Wednesday, October 16, 2013

The emperor's new art

The graffiti artist Banksy had some fun over the weekend, getting a stand-in to sell his art in a streetside kiosk:

When collectors buy Bansky art from dealers, they can pay several hundred thousand dollars. But when a nondescript guy hawks the same stuff for $60, passersby knock the price down to $30 before taking it off his hands.

“Sooo … does this mean we’re in a Banksy bubble?” asks blogger Jodi Beggs: 

It’s a bit shocking how context, expectations and perceived social preferences affect how much value we place on things.

Alex Tabarrock offers this analysis:

Maximizing revenue for non-reproducible art is a matching process[;] the artist must find the handful of buyers in the world willing to pay the most (see An Economic Theory of Avant-Garde and Popular Art) so perhaps one can explain this as a failure of marketing. 
An alternative explanation is that modern art is a bubble[;] people buy only because they expect to sell to others–take away this expectation and the art doesn’t sell.

Today, a set of paints, brushes and some canvas can be had for a few dollars, and raw artistic talent - the ability to draw, paint or sculpt with facility - is more or less a commodity as well. (Nor is artistic talent needed any longer for a career as an artist, as a visit to any post-modern exhibit will readily show.) In such a world, is there anything to artistic “value” apart from social one-upmanship, marketing, and maybe some luck? If not, is Banksy’s schtick a refreshing demystification, or an exceptionally canny way of playing the game by seeming not to?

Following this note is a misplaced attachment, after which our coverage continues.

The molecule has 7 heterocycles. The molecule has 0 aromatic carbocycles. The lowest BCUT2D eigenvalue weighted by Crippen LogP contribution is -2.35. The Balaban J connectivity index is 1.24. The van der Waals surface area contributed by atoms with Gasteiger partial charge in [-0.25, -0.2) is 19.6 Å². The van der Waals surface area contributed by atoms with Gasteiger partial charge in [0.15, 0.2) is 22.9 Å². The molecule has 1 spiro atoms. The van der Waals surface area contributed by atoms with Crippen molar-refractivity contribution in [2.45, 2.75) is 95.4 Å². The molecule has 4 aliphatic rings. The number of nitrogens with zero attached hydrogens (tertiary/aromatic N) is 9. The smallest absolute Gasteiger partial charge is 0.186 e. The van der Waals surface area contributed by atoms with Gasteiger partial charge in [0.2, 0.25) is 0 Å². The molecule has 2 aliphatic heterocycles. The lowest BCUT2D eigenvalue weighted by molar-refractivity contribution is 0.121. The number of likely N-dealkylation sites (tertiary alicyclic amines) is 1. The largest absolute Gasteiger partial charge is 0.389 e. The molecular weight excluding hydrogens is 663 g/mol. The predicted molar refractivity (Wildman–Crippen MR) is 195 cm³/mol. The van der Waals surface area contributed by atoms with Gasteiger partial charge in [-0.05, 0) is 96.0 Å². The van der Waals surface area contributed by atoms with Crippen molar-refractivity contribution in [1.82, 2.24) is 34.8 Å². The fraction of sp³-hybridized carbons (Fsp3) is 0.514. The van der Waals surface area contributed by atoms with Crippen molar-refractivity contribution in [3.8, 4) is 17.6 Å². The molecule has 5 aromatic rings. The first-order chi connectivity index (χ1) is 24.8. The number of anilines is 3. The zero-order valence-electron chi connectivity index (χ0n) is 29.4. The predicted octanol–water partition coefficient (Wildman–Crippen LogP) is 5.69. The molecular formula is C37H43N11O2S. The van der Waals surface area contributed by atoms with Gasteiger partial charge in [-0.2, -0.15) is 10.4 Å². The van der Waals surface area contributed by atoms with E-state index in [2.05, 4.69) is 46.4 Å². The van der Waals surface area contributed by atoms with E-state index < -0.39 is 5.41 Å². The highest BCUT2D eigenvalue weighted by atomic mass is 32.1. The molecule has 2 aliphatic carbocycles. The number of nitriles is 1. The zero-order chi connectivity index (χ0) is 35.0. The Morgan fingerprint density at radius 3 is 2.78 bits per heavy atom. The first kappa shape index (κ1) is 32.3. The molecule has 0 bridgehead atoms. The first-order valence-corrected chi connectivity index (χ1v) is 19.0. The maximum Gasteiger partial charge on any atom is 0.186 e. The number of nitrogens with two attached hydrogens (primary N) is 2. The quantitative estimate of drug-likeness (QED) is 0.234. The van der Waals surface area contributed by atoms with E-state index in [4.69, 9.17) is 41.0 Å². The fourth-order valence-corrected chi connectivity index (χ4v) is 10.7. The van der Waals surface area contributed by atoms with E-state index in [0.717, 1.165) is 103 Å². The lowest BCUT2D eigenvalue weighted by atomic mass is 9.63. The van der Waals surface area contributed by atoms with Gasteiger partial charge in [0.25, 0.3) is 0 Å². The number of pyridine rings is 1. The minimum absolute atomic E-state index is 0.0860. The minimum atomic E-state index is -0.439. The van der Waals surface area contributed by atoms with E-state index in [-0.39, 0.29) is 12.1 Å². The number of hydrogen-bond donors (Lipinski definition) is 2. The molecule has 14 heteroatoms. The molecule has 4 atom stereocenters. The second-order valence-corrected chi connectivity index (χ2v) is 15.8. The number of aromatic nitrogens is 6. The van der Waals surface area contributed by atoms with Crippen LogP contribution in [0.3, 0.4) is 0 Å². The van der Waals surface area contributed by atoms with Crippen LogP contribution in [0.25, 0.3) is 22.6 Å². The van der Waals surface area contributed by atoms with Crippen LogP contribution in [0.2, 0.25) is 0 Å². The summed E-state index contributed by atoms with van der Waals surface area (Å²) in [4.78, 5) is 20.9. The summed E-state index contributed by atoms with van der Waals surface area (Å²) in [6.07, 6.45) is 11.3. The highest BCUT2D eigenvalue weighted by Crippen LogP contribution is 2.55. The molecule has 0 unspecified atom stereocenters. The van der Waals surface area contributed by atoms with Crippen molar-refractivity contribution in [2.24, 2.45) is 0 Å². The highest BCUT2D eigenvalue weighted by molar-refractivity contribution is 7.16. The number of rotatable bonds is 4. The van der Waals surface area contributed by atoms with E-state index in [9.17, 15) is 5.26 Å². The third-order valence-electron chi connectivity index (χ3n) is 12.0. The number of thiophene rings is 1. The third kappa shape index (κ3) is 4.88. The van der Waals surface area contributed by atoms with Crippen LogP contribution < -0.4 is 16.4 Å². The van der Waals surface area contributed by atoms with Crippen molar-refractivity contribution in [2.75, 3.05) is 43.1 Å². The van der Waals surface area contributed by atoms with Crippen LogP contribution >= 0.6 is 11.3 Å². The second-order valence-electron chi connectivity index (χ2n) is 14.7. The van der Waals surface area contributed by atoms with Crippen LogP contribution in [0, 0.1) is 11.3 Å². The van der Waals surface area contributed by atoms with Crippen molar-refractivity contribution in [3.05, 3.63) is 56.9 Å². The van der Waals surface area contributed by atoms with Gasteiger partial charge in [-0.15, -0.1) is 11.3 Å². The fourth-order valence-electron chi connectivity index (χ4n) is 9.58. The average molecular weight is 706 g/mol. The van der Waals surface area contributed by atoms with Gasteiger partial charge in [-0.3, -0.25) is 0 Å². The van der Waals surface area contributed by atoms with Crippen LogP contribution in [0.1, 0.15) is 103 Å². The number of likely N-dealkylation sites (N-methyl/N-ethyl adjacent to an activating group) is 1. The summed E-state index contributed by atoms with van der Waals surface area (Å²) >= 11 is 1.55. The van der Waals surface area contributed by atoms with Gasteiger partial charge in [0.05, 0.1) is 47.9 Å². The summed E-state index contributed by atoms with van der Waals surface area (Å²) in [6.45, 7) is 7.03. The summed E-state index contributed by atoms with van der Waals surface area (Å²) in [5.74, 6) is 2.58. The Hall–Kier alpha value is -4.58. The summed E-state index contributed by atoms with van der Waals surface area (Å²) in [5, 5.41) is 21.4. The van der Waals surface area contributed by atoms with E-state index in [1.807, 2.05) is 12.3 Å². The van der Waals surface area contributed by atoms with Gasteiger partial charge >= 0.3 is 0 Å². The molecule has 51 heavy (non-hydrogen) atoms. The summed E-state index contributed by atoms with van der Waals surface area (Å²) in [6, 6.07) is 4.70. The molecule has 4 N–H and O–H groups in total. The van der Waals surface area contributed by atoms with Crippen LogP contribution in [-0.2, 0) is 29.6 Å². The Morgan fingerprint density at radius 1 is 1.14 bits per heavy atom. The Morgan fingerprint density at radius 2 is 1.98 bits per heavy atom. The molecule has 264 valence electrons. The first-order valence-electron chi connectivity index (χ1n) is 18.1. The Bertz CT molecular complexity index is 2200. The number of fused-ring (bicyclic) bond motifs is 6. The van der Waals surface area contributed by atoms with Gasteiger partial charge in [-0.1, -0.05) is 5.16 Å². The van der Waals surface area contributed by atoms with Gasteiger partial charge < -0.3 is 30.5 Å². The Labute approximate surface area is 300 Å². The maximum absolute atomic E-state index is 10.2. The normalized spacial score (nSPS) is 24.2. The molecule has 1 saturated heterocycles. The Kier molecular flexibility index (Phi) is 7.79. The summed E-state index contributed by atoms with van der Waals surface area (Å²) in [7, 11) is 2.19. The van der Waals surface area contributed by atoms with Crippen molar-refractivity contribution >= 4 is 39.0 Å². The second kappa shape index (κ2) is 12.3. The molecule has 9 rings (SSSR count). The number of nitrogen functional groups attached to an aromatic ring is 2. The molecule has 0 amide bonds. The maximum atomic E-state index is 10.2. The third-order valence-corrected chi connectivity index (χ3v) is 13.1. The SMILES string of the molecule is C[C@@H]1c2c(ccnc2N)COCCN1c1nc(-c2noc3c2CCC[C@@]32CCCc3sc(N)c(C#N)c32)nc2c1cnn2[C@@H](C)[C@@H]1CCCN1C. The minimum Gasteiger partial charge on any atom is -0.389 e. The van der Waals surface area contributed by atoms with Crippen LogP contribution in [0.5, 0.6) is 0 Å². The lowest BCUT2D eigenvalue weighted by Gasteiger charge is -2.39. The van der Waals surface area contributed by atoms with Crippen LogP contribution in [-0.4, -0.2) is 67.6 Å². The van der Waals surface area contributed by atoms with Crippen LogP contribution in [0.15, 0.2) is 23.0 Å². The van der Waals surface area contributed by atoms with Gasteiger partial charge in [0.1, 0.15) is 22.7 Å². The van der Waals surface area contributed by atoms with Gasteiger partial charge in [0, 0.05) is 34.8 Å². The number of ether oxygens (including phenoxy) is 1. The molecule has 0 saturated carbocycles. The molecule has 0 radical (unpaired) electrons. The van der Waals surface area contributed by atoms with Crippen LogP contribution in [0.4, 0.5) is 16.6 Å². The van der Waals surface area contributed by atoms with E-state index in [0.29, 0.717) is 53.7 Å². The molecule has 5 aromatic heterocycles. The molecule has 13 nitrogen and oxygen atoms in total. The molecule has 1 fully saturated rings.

Is a person who pays $300,000 for a Banksy a connoisseur or a fool? What about a Van Gogh?  A Jackson Pollock? A Picasso? A competent copy of a Picasso? A Warhol?

And here's my conjecture about why this is interesting: I think the world as a whole is coming to resemble the art market more and more. 

The economist John Maynard Keynes once likened the stock market to a beauty contest in which judges tried to pick the girls they thought the other judges would like - a funhouse world of opinions about opinions. Yet most of us prefer to think we’re participating in a real economy, exchanging real goods and services that have intrinsic value. Art may be in the eye of the beholder, but bread is food, a coat is clothing and a house is shelter no matter what other people think. 

But we live in an economy where a $3.40 box of cereal contains $1.02 of marketing but only 14 cents of actual food. Fashion drives clothing styles and prices every which way. The price of your house can rise or fall by tens of thousands of dollars depending on whether quants working for Goldman Sachs think thousands of people you’ve never met will be able to pay their mortgages. 

We live in a world in which the opinions of people we've never met about things we don't understand have a profound and direct effect on our lives. It's weird and disorienting, like the same picture selling for $30 and $300,000 for no real reason. 

P.S.: If you haven't seen Banksy's documentary Exit Through the Gift Shop, you really should. It's brilliant.

No comments:

Post a Comment